Cloud computing
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Fashion retailer moves data out of the ‘lake’ and into the cloud

BY Deena M. Amato-McCoy

Harnessing customer-specific data is paramount for RueLaLa to engage shoppers and foster long-term customer relationships.

However, the road to uncovering the right information has not always been a smooth one. The membership-based e-retailer’s enterprise data warehouse stored all of its structured information, including how many shoppers visited its e-commerce site, where they were going and what they ordered — the foundation needed for marketers to “understand the sales funnel, according to Erick Roesch, RueLaLa’s director of business intelligence and data warehousing BI/DW, told Chain Store Age.

As the retailer connected with shoppers through more touchpoints, it collecting a new data stream — unstructured data. These details are related to raw, unorganized data that is often created through social media, and email and clickstream activity filtering through RueLaLa’s website and mobile app. Besides enters the company at very high volumes and velocities, this unstructured data began straining its enterprise data warehouse, making it “difficult to get insight into the upstream stages of the sales funnel,” he said.

To harness this swelling information, RueLaLa created data lakes, or repositories designed to hold vast amount of raw data. Besides creating a siloed “islands” of information that were disconnected from its enterprise data, these disparate repositories made it impossible to leverage information needed to create personalized email campaigns.

“Each interaction, or even answering one single question, became a complex engineering effort,” Roesch said.

The struggle pushed the retailer to create a next-generation database platform to house all of its data. The ideal solution was a cloud-based platform that could hold information from databases and data lakes, and scale as the velocity of data increased.

“A cloud-based platform would enable us to build out data storage without a large capital investment,” Roesch said. “This also would give us direct access to analytics unique to our needs.”

After choosing a platform from Snowflake, RueLaLa spent three months curating data from the data warehouse and data lakes in its new centralized repository. By the third quarter of 2016, “we had a complete view of our all data, from emails and click streams to traditional information,” Roesch added.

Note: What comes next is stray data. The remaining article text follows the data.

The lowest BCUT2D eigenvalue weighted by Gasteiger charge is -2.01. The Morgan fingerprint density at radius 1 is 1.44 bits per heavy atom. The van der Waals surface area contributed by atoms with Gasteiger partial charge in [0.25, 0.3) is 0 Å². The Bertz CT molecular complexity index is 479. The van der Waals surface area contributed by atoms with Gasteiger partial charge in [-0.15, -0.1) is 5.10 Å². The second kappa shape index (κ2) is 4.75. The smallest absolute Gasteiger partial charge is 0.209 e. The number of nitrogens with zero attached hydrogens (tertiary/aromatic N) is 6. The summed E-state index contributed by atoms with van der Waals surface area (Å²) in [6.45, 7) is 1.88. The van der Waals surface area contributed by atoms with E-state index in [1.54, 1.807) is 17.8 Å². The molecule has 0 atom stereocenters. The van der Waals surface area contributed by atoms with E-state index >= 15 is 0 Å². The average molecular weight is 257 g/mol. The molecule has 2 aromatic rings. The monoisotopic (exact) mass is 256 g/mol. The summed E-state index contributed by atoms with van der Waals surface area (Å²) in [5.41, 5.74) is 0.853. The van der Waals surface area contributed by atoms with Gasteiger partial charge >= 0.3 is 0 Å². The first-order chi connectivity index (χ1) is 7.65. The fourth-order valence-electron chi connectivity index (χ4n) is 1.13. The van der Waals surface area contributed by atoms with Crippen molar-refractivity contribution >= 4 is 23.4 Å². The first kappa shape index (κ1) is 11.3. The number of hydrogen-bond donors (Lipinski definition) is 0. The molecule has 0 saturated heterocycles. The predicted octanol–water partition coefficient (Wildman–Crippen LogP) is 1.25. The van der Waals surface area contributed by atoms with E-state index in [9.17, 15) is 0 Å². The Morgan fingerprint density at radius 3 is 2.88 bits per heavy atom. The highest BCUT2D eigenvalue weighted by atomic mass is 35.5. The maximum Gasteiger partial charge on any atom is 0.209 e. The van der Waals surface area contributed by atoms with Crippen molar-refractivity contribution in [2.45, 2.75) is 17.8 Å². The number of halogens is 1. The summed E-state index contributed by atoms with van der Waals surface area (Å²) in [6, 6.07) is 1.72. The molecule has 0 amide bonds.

With data combined in one location, buying and merchandising teams can easily analyze previously viewed and purchased product — a move that improves merchandise buying decisions, as well as drives more accurately curated information online. And with insight into viewed merchandise, brand affinities, and past purchases, marketers have details needed to personalize emails.

“Unlike mass emails, our communications feature between five and eight products tailored to appeal to each specific member — a move that drives higher open and click-through rates,” Roesch explained.

The data also helps RueLaLa understand negative experiences.

“By applying analytics to understand churn rates, we can create new incentives to engage them, improve the shopping experience and close the sale,” Roesch said.

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Vineland
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Big center going up near Disney World

BY CSA STAFF

Williams Company Southeast has announced plans to break ground on what it claims will be the biggest to be built in Central Florida for years.

Vineland Point, a 447,500-sq.-ft. project developed by O’Connor Capital Partners on I-4 and Daryl Carter Parkway in Orlando exceeds the size of The Crosslands, another O’Connor project constructed by Williams that opened in Kissimmee in 2015.

O’Connor estimates that 185,000 vehicles pass the location each day and that 48 million visitors annual shop the immediate retail market, which includes the Orlando Vineland Premium Outlets.

Available are retail spaces ranging between 9,000 sq. ft. and 60,000 sq. ft. and restaurant spaces from 7,000 sq. ft. to 30,000 sq. ft.

Williams, which has built more than 400 Target stores, is one of the Southeast’s largest construction companies.


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albertson
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Albertsons makes exec appointment

BY CSA STAFF

Albertsons Cos. on Monday appointed the president of its Jewel-Osco division, Mike Withers as executive VP, retail operations, Albertsons.

Withers will lead the company's East Region operations, while current executive VP, retail operations Susan Morris will lead the West Region. Jim Perkins, executive VP, retail operations Special Projects, is focused on targeted initiatives to accelerate growth. All three executives will continue to report to Wayne Denningham, president and COO, ALbertsons.

"Mike is an exceptional leader who understands our business and market areas from coast to coast," said Denningham. "Throughout his career, Mike has worked closely with many members of our current leadership team, and his management experience and operations expertise will help all of our divisions run really great stores."

Withers began his career with Albertsons in 1976 in Boise. Like many of the company's executives, he started as a courtesy clerk.

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